CO2 laser welding

CO2 laser welding

Welding of steel with a CO2 laser recorded at 500 fps. CAVILUX is used as a light source. Process light is eliminated and features such as key hole and liquid melt pool can be seen.

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NdYAG laser welding

NdYAG welding

Visualization of NdYAG laser welding of steel with Cavitar’s CAVILUX Smart illumination laser – front illumination. Video taken at 1260 frames per second.

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Formation of shockwaves in gel

Creation of shockwaves during the creation of cavitation in gel with shadowgraph imaging , camera shutter 250 ns, 500.000 fps. Left video taken with cw metal halide lamp. Right video taken with CAVILUX Smart laser illumination with a 20 ns illumination pulse. Video material by Prof. Umemura and Prof. Yoshizawa, Tohoku University, Japan in co-operation with Nobby Tech Ltd.

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Fuel Injection Measurements with CAVILUX Smart Diode Laser

Oil spray

Author: Prof. Dr.-Ing. Reinhold Kneer

Description

The form of a fluid jet is highly determined by the collapse of the jet near the nozzle. This phenomenon is also known as primary collapse. Based on this knowledge various experimental, numerical and theoretical studies about the primary collapse have been performed worldwide in the past. However, especially under the conditions in diesel engines the mechanisms of the collapse have not been sufficiently understood. This lack of understanding originates in the lack of established data about form, size and velocity of the fragments in liquid jets. Motivated by the belief that the spatial resolutions that have been reached in current literature are too small to visualize the smallest of fluid structures but there are possibilities to improve the situation. The Institute of Heat and Mass Transfer (WSA) of the RWTH Aachen University has recently developed a new double-pulse backlight microscope [1]. The images that have been acquired with this measurement method contain information about primary fluid structures with a special resolution that has not been reached so far.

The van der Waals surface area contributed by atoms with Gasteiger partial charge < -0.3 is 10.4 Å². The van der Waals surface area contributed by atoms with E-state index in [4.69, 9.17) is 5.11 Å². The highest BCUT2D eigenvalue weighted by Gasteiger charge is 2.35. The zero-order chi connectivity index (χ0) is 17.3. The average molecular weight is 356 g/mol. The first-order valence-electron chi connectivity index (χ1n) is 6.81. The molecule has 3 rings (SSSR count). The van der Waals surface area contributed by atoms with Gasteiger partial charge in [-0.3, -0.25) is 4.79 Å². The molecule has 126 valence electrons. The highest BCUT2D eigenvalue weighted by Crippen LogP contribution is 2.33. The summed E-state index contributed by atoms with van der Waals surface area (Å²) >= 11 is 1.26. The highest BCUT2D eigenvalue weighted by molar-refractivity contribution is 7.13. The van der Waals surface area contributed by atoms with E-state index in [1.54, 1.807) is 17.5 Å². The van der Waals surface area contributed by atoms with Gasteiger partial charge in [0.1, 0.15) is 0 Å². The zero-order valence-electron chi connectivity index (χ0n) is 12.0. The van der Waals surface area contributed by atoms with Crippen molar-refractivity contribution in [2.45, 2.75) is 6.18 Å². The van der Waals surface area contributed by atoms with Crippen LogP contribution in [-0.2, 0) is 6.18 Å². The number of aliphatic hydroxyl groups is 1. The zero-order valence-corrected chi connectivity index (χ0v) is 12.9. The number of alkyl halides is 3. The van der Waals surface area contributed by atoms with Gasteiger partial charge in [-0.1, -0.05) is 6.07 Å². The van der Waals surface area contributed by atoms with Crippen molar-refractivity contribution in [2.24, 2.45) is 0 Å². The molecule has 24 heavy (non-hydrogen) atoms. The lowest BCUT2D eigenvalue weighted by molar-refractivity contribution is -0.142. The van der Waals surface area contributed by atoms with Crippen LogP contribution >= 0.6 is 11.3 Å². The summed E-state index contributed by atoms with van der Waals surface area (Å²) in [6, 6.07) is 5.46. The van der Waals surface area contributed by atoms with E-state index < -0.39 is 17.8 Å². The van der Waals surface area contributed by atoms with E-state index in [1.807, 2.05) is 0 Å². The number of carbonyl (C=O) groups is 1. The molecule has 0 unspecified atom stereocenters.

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The double-pulse back illumination microscopy creates photographic images of the area of interest of the primary collapse with high special resolution and at the same time low motion blur at two different times during the injection. Amongst other settings this is enabled with the use of a pulsed light source (CAVILUX Smart by the company Cavitar Ltd.). The light source emits the two short light pulses (pulse duration: 10 ns) within short time (1 μs). In addition the light is monochromatic and incoherent which is a major advantage in microscopic imaging. The microscopic optic in its current development state is able to visualize the area of the primary collapse of diesel jets with 600 nm/pixel and a special resolution of 2 μm. Based on the acquired double images not only the size, form and amount of primary fluid structures can be identified with appropriate analysis tools but also the velocity can be measured.

[1] Reddemann, M. A., Mathieu, F., Kneer, R. (2013) Transmitted light microscopy for visualizing the turbulent primary breakup of a microscale liquid jet, Experiments Fluids, 54(11).

About the author

Prof. Dr.-Ing. Reinhold Kneer
RWTH Aachen University, Institute of Heat and Mass Transfer

Augustinerbach 6
D-52056 Aachen
GERMANY

Tel. (0241) 80-95400
FAX (0241) 80-92145

RWTH Aachen logo
RWTH Aachen WSA logo

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Fuel Injection in Diesel Jet

Fuel injection

The target is to monitor fuel injection and to measure soot concentration inside a diesel jet during the combustion.

Frame rate: 25.000 fps

Laser pulse length: 800 ns

Working distance: ~ 500 mm

Camera optics: 100 Macro Carl Zeiss

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MAG Welding

MAG welding

 

Visualization of MAG arc welding with Cavitar’s CAVILUX illumination laser – front illumination. Video taken at 2.000 frames per second.

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